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  • December 19th, 2012

Twitter Users Unlikely to Face Prosecution

The DPP (Director of Public Prosecutions) has, today, issued new guideline on how to deal with comments on social media.

The new guidelines are intended to find the balance between freedom of expression and upholding criminal law. Posts and messages that are deemed to be a serious threat, intend to harass, or break criminal-court orders – including reporting restrictions – will still be prosecuted “robustly”. However messages, even those consider to be offensive, may not be prosecuted.

The guidance has been issued following increased concerns that criminal prosecutions are being brought against people using the social media networks under outdated legislation which has been around before Facebook and Twitter were even invented.

“The first group will be prosecuted robustly whereas the second group will only be prosecuted if they cross a high threshold; a prosecution is unlikely to be in the public interest if the communication is swiftly removed, blocked, not intended for a wide audience or not obviously beyond what could conceivably be tolerable or acceptable in a diverse society which upholds and respects freedom of expression,” said Keir Starmer, the Director of Public Prosecutions.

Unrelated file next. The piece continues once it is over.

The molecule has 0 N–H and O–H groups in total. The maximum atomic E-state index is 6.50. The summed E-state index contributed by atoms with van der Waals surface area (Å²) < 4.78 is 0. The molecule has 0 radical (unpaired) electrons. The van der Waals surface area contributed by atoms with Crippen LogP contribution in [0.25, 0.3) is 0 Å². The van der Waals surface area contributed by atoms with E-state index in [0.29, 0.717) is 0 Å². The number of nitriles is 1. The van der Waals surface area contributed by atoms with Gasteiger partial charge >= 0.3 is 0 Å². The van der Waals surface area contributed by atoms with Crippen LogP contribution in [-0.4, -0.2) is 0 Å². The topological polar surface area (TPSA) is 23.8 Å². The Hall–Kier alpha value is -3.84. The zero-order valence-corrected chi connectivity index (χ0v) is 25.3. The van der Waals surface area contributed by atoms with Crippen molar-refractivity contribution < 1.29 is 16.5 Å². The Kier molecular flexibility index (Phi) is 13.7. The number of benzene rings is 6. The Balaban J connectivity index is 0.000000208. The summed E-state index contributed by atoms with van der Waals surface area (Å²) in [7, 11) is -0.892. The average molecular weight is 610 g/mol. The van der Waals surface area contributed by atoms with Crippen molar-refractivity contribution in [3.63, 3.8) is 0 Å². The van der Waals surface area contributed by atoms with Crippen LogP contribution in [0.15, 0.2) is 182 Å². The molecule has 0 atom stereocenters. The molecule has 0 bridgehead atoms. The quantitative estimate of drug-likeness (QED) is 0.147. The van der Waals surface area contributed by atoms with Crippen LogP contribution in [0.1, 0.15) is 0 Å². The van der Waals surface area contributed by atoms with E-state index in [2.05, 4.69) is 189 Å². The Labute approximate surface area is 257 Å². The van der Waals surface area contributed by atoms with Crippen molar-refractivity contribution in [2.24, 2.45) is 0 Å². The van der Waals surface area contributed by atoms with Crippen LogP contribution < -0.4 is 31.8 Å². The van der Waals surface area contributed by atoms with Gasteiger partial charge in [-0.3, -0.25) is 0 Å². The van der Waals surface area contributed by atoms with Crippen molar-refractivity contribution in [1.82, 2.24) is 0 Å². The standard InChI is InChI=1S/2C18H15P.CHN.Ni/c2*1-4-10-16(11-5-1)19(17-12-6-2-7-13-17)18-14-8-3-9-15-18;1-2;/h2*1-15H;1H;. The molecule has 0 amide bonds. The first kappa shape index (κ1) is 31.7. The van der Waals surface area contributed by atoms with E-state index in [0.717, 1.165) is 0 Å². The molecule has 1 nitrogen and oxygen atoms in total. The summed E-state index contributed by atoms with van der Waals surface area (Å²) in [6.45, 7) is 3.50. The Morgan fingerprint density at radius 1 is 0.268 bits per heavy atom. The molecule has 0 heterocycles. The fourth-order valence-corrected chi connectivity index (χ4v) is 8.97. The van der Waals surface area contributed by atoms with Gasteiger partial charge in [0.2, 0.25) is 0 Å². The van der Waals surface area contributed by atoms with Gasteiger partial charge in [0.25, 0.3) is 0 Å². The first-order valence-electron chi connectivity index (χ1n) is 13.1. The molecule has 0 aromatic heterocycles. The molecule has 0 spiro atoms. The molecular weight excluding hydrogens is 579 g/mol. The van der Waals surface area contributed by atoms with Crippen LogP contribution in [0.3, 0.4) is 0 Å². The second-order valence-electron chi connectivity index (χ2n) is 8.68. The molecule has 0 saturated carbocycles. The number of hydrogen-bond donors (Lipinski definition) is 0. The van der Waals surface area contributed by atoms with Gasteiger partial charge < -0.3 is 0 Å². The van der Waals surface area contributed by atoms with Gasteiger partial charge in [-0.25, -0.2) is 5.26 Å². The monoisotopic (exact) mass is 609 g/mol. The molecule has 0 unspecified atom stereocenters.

Chief Executive of Victim Support Javed Khan said:

“Victims tell us that sustained and vindictive targeting on social media can leave long lasting emotional and psychological scars, so we warmly welcome clarification on how prosecutors will deal with online threats or harassment.

“The distinction between communications which constitute a credible threat and those which may merely cause offence is sorely needed.

“In particular we welcome the guideline which makes a prosecution more likely if a victim is specifically targeted and this has a significant impact on them.

“We will watch how the interim guidelines are used with interest and will respond to them in detail during the consultation period.”

We’d love to hear your views on the new guidelines. Will this find the right balance between right and wrong? Is there now a clear definition?


  1. What Are The New Social Media Guidelines? | MJP solicitors Blog

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